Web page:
Message Board Thread - "Moisture detection in drywall/sheetrock"

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Moisture detection in drywall/sheetrock JTIR 8/10/2007
Recently, I observed what appeared to be a water stain at the joint between the ceiling and a wall separating the bedroom from a bathroom.

Upon shooting the spot with the BCAM, I was suprised to see the suspect areas surface warmer than the surrounding area. Normally, my shots have shown cooler areas.

Is the reason for this that moisture is condensing in this area, thus giving off higher temperatures at the surface, as opposed to evaporating moisture conditions?

What variables do I need to consider? I am relatively new to IR, and have only done the basic course so I am using the BCAM solely at this time as a tool to help me better understand and troubleshoot these conditions.

As it turns out, upon inspecting the wash basin located on the opposite side of the wall in question, I discovered an ABS vent pipe riser through the wall and exiting the roof. My supposition was/is that a leaking roof jack is to blame and rain water is most likely riding down the ABS pipe and depositing itself in this location.

Some feedback on my logic here is much appreciated.

JT
 
Re:Moisture detection in drywall/sheetrock Derby 8/13/2007
JTIR wrote:
y, I observed what appeared to be a water stain at the joint between the ceiling and a wall separating the bedroom from a bathroom.

Upon shooting the spot with the BCAM, I was suprised to see the suspect areas surface warmer than the surrounding area. Normally, my shots have shown cooler areas.

Is the reason for this that moisture is condensing in this area, thus giving off higher temperatures at the surface, as opposed to evaporating moisture conditions?

What variables do I need to consider? I am relatively new to IR, and have only done the basic course so I am using the BCAM solely at this time as a tool to help me better understand and troubleshoot these conditions.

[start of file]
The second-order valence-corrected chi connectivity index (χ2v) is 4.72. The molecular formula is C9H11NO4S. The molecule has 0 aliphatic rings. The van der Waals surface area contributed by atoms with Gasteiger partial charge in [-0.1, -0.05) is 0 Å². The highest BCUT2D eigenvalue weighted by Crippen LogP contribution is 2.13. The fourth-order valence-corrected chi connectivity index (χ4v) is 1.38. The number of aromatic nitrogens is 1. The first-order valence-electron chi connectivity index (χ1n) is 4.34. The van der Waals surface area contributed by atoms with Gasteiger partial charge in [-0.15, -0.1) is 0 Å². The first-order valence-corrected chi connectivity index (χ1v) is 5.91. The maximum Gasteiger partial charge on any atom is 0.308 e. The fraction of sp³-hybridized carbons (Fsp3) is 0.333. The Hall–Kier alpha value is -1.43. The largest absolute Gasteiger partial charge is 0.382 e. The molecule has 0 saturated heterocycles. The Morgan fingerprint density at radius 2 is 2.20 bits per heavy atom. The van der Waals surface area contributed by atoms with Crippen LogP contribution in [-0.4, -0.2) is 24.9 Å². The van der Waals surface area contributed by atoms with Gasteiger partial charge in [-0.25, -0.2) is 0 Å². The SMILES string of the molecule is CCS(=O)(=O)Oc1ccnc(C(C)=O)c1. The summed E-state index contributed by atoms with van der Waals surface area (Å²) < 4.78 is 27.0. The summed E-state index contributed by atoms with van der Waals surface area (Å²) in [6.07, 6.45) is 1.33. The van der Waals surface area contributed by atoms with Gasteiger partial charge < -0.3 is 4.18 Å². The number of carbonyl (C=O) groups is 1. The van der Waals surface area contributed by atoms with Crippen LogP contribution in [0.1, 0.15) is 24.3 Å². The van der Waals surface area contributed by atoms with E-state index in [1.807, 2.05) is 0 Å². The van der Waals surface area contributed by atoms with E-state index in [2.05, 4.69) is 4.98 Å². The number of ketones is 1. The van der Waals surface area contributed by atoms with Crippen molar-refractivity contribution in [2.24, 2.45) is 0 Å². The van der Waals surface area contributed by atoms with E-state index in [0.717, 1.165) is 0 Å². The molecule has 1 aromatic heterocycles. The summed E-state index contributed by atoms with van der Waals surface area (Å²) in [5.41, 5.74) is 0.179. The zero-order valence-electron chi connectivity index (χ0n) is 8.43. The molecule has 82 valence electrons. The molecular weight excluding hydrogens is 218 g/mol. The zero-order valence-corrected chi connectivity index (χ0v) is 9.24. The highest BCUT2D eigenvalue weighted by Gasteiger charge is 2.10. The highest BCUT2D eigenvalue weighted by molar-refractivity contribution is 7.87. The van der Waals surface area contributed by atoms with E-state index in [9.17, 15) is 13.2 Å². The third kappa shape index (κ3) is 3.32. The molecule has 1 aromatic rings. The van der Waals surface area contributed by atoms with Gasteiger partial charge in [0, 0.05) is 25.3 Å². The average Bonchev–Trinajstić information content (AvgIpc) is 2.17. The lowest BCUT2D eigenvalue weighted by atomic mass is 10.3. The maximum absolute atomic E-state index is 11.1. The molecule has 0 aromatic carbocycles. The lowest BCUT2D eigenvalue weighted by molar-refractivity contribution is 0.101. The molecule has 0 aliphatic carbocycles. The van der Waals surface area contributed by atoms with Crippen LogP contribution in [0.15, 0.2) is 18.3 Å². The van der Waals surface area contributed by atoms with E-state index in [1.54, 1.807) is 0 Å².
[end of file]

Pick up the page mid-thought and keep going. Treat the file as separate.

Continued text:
As it turns out, upon inspecting the wash basin located on the opposite side of the wall in question, I discovered an ABS vent pipe riser through the wall and exiting the roof. My supposition was/is that a leaking roof jack is to blame and rain water is most likely riding down the ABS pipe and depositing itself in this location.

Some feedback on my logic here is much appreciated.

JT
As a builder, inspector, and thermographer, my first inclination would be to crawl up in the attic and look for water stains. Secondly, I'd put my moisture meter on the stain. Third, if I owned the building in question, since you have to repair it anyway, destructive testing is next for me. Water will take the path of least resistance, or the greatest expense. Why not post an image before step 3?
 
Re:Moisture detection in drywall/sheetrock dandersen 8/18/2007
We need significantly more information about the condition in which you took the scan. Also uploading the scan would help a lot. Wherever you are, it's probably hot (it's been over 107° here all week)!

Depending on the time that you took the scan, the building is either heating up or cooling down. This will cause a wet spot to look warmer or colder than the wall.

We have only received .03 inches of rainfall this past 30 days and if you were from here, there is no moisture in any ceiling unless it's a plumbing leak.

If we are looking at a hot day, with air-conditioner on, a hotspot in the ceiling where there is a moisture stain may indicate inadequate insulation or air infiltration (again we need a photograph). Consider this, if you have hot air coming into the ceiling during the summer you're going to have hot air leaving the ceiling in the winter. Lack of insulation may cause condensation (especially in the high humidity area of a bathroom). Moisture staining can be the result of condensation during winter months.

Again, a whole lot more information is required.
 


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